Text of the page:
It's not how sophisticated one makes their password, but how many variations they have — or don't have — that make them security risks.
In his look at the top seven human risks associated with computing, Lance Spitzner, director of the "Securing The Human" program at the SANS Institute, listed password reuse as number two on the list.
"With passwords, the surprise we found was not password complexity, but was people using the same password for several different accounts," said Spitzner. "Once the bad guys got it, it was very simple to move around [the network]."
Online password reuse also makes it easy for hackers to use one stolen credential at many sites, which is what happened to Best Buy customers last year.
The reuse issue is the reason hacked companies tell people to change their passwords not only on the hacked site, but on other sites they visit. This is especially true now that hackers routinely post stolen user names and passwords online, which can mean that multiple accounts get compromised months or even years beyond the initial password theft.
Spitzner said risk happens as soon as humans touch keyboards.
"People are no more than another OS — the human OS — and we have done nothing to secure this OS," he said. "All the services are on by default and this OS is happy to share."
But Spitzner was not calling people out as "stupid or un-trainable"; he said the issue is that we've done nothing to change our behavior.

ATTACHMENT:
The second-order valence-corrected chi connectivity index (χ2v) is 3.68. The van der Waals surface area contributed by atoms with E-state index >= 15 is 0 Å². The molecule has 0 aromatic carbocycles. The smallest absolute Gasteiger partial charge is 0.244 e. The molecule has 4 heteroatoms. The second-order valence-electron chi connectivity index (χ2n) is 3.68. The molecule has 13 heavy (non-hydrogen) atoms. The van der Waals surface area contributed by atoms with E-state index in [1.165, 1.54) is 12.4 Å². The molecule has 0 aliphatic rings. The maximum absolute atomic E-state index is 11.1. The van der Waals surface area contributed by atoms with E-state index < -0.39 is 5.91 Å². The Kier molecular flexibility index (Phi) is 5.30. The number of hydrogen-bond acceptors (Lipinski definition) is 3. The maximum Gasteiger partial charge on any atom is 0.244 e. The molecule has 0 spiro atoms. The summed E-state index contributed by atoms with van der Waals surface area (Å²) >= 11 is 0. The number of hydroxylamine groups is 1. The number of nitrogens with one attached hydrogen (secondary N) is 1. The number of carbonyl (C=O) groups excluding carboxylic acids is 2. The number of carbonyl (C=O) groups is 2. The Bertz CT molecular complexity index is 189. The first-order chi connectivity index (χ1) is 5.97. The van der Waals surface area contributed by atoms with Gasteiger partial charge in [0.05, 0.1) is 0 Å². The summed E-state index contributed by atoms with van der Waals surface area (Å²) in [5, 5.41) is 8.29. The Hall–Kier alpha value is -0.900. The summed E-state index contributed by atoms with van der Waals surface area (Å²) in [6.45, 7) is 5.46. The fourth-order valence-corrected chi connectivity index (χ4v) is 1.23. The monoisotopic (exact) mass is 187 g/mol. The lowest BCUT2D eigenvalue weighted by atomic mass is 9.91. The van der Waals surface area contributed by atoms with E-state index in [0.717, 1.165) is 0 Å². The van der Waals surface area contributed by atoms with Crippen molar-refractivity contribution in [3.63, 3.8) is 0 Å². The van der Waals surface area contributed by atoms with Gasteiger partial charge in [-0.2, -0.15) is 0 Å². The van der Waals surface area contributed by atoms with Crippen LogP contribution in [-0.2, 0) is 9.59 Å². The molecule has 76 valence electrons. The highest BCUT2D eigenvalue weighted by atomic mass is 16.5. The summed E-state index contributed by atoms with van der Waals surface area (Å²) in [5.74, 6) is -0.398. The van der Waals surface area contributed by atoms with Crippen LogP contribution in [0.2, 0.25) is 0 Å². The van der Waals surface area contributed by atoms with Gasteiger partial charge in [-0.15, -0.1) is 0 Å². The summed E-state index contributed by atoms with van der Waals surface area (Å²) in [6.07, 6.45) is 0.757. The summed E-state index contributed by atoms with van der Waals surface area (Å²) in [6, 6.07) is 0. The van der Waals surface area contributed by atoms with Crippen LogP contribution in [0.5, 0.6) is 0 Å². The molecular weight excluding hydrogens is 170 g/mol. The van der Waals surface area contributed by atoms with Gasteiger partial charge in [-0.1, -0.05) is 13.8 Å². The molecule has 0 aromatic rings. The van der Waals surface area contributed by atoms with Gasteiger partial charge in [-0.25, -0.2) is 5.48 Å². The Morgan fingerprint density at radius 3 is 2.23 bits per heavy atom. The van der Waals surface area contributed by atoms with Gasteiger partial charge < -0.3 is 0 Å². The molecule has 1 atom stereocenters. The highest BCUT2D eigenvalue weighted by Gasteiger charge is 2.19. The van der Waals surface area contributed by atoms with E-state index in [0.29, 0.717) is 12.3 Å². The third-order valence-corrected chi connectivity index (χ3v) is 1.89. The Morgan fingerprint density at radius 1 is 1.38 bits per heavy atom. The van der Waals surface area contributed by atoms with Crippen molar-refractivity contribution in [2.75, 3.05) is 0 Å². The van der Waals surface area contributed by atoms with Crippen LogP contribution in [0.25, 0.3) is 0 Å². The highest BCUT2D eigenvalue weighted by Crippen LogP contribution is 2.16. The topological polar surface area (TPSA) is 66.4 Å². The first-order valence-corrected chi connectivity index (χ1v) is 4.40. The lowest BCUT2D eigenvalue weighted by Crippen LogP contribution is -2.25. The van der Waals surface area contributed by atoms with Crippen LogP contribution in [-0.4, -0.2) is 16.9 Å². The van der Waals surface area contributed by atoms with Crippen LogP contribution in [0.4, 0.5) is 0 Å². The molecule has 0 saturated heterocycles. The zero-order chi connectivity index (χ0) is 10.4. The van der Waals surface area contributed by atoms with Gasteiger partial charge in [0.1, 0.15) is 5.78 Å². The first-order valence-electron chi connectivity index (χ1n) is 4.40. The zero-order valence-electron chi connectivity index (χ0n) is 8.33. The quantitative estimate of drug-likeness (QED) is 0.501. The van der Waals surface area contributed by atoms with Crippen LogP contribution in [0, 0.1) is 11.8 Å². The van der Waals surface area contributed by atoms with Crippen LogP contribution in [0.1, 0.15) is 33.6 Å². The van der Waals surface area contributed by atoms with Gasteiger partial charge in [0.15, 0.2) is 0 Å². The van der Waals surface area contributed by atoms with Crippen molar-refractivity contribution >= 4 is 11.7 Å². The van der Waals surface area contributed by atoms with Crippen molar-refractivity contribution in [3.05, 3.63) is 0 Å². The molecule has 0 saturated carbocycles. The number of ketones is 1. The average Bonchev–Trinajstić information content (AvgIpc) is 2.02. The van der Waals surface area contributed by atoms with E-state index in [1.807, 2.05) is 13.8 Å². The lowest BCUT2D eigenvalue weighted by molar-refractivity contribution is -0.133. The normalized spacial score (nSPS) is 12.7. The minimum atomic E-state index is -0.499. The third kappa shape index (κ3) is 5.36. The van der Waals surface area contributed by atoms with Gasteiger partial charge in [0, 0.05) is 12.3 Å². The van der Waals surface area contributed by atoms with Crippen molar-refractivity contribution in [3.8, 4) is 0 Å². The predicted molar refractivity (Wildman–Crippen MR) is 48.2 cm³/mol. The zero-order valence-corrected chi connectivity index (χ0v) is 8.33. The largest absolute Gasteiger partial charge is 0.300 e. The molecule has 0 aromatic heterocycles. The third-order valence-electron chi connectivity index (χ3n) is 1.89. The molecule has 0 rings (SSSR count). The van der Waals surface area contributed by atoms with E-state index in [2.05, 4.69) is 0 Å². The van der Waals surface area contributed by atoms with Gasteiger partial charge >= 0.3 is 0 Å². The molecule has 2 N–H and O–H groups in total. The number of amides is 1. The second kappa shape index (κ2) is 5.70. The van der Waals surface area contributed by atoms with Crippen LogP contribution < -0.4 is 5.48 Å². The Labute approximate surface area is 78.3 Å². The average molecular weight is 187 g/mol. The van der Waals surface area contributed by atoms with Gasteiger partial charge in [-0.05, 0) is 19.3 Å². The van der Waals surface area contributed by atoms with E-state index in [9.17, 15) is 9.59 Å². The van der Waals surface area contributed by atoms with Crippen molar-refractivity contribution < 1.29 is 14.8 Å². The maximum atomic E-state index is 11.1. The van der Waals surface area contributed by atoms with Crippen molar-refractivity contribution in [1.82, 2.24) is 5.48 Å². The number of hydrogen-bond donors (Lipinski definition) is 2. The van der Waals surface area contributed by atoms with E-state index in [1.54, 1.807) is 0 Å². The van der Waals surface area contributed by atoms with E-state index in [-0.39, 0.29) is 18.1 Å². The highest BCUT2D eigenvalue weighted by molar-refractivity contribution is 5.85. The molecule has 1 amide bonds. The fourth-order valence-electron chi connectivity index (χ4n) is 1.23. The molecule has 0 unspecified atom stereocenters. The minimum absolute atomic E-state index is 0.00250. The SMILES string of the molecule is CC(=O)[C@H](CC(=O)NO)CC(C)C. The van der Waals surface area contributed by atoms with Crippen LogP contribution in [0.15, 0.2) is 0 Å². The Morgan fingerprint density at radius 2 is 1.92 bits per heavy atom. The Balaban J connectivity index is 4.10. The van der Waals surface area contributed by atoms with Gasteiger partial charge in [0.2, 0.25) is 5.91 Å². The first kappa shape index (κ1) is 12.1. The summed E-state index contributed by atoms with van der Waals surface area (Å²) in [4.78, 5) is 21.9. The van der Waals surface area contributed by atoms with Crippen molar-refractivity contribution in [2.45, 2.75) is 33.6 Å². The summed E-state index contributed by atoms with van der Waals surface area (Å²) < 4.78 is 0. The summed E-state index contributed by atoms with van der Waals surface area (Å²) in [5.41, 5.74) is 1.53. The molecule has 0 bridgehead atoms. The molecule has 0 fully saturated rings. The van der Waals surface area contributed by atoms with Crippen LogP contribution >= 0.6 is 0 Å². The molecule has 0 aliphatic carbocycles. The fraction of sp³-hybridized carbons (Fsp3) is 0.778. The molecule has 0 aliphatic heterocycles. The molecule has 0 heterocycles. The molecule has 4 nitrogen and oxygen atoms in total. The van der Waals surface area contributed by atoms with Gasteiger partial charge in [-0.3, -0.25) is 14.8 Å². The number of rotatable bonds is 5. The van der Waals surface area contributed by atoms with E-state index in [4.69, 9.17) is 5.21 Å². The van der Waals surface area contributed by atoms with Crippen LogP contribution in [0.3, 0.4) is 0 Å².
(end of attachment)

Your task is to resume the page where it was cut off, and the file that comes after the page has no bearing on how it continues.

"People underestimate risk, they go to websites, they download files, they insert USB sticks," he said.
His list of the seven top human risks are:
Password reuse across sites
Not patching or updating devices (BYOD)
Indiscriminate use of mobile media
Sharing too much personal/work information on social networking sites
Lack of situational awareness
Accidental disclosure/loss of information.
Spitzner said that most organizations suffer from a subset of this list. In his position at SANS, he instructs companies to do a risk analysis and then focus on their top risks.
"Don't overwhelm people with all of these," he said. "Teach the fewest topics that have the greatest impact."
One technique Spitzner suggested is creating training modules that can be reused over time to keep the training fresh in people's minds. And create content people can consume on their own time, he said.
"A key thing I have learned is not what you teach, but how," he said. "Don't focus on how awareness affects the corporation, focus on how it affects people at home. Then security becomes part of their DNA."
To listen to Spitzner's entire webcast, Mitigating the top Human Risks, click here.